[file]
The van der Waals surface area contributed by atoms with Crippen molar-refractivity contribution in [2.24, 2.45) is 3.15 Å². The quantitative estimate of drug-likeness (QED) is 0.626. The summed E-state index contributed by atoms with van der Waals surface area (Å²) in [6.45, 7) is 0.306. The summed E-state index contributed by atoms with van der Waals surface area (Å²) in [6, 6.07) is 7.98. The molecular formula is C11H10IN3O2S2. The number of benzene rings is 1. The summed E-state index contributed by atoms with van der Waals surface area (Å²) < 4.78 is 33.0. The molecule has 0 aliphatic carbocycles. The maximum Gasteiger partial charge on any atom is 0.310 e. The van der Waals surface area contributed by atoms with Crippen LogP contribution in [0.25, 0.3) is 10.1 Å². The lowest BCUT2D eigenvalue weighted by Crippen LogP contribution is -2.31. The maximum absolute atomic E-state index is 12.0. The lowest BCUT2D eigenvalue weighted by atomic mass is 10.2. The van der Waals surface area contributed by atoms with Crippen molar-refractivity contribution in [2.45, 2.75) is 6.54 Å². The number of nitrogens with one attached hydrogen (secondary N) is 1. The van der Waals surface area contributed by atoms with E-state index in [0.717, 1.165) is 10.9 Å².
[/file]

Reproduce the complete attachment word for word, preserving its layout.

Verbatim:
The van der Waals surface area contributed by atoms with Crippen molar-refractivity contribution in [2.24, 2.45) is 3.15 Å². The quantitative estimate of drug-likeness (QED) is 0.626. The summed E-state index contributed by atoms with van der Waals surface area (Å²) in [6.45, 7) is 0.306. The summed E-state index contributed by atoms with van der Waals surface area (Å²) in [6, 6.07) is 7.98. The molecular formula is C11H10IN3O2S2. The number of benzene rings is 1. The summed E-state index contributed by atoms with van der Waals surface area (Å²) < 4.78 is 33.0. The molecule has 0 aliphatic carbocycles. The maximum Gasteiger partial charge on any atom is 0.310 e. The van der Waals surface area contributed by atoms with Crippen LogP contribution in [0.25, 0.3) is 10.1 Å². The lowest BCUT2D eigenvalue weighted by Crippen LogP contribution is -2.31. The maximum absolute atomic E-state index is 12.0. The lowest BCUT2D eigenvalue weighted by atomic mass is 10.2. The van der Waals surface area contributed by atoms with Crippen molar-refractivity contribution in [2.45, 2.75) is 6.54 Å². The number of nitrogens with one attached hydrogen (secondary N) is 1. The van der Waals surface area contributed by atoms with E-state index in [0.717, 1.165) is 10.9 Å².